This year marks 20 years of lawyering for me. My social circle teems with legal minds, including my spouse. Beyond this, I have represented fellow lawyers, instructed quite a few, and even occupied the seat of a Law Society President. Suffice to say, I know my lawyers.

And that is why this post will be unpopular, but only with lawyers.

With the benefit of distance from the profession, and having given the issue much thought, I have arrived at a potentially contentious conclusion: lawyers, fundamentally, are not distinct from anyone else.

Yes, lawyers are generally astute, trained in legal fundamentals, and often have a few areas of specialisation, honed through practice. Worldwide, like most professions, lawyers adhere to ethical codes, mostly. The mainstay of lawyer work is the balancing of various risks. But these attributes aren’t exclusive to lawyers: many people possess these skills; most people have a functioning moral compass; and most people are logical.

Consider the diverse legal skills spectrum: litigation – my field – is a different universe compared to drafting wills or managing probate. A barrister defending a rapist in Crown Court shares little similarities with the paralegal conveying a house. A trade union official could easily out advocate a non-contentious lawyer. An engineer could easily out-logic a corporate lawyer. Many people can perform research competently. There is no one skill which sets lawyers apart.

And my experience is that many Litigants in Person (people who represent themselves) perform brilliantly when advocating. A case in point is the largest discrimination award in British history. A Polish doctor, Dr Michalak, was awarded £4.5m by a Employment Tribunal. But who was her lawyer? Her husband, himself a doctor: not many spouses get to right a wrong in court for their partner! As I recall, this discrimination claim was brought against at least four Defendants/Respondents, who instructed top firms of solicitors, who then instructed top barristers. From memory, the trial lasted four weeks: the longest I have performed advocacy is just one day!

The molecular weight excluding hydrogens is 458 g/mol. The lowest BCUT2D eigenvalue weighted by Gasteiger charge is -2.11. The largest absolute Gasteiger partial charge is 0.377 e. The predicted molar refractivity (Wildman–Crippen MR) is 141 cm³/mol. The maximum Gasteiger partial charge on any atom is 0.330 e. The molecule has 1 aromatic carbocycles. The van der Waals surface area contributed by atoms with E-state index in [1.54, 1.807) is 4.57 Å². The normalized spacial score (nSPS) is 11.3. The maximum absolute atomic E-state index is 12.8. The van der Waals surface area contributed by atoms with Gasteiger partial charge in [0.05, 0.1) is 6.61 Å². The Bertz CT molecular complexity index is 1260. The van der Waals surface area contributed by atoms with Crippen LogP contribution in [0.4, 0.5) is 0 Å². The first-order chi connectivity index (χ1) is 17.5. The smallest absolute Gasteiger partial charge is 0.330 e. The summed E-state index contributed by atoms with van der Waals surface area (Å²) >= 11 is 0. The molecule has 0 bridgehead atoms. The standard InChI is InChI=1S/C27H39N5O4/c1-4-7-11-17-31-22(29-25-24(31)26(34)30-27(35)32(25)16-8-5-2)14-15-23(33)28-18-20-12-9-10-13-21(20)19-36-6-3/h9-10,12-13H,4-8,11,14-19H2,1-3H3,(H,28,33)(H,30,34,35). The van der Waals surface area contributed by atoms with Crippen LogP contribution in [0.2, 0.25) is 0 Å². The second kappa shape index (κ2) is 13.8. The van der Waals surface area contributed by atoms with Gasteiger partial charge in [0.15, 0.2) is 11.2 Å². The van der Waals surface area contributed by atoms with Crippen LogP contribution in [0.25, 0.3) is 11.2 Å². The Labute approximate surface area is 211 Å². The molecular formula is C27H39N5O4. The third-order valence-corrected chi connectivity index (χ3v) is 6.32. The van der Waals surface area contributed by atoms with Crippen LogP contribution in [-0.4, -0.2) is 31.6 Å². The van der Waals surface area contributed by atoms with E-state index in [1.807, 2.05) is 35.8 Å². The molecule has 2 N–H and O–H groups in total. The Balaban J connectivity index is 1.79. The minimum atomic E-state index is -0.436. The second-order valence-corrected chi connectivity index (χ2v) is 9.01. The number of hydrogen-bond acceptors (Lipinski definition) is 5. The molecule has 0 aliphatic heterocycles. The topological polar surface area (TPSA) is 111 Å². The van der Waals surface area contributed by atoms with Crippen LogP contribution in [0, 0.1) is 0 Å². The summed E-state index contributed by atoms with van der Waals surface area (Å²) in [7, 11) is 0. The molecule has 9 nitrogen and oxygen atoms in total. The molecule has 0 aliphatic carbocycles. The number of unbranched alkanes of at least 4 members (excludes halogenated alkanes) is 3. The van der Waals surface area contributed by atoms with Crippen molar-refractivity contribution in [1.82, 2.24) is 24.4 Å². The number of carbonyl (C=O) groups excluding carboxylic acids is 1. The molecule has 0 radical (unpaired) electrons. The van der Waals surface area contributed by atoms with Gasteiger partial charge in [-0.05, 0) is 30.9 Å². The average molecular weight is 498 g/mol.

Today’s world, brimming with online legal resources and AI tools, empowers non-lawyers with formidable legal instruments, levelling the playing field. When I discuss non-law matters with my friends, my legal training gives me no edge. Sure, I know more law than they do, but that is only from experience, rather than something innate or a method of thinking that people mistakenly assume is taught at law school. And that’s a bugbear: non-lawyers imagine that law tutors douse their law students in a secret sauce, when in fact law school for the most part lacked the intellectual rigour of a degree. Law school is no cake walk – sure – but I reckon that a sizeable chunk of the population could pass it.

Reinforcing my perspective is the recent shift in legal qualifications. A law degree is no longer a prerequisite for legal practice. This change reflects a broader truth: the potential for legal proficiency exists widely.

I love lawyering, and I love lawyers. The very fabric of our society, through our civil and criminal systems, couldn’t function without them. I wish that Legal Aid – beggared and maligned by the Government – ought to be widely available, so that all people can access the laws created for them by politicians. However, it’s important to demystify the aura around lawyers. The truth is, the potential lawyer could very well be you.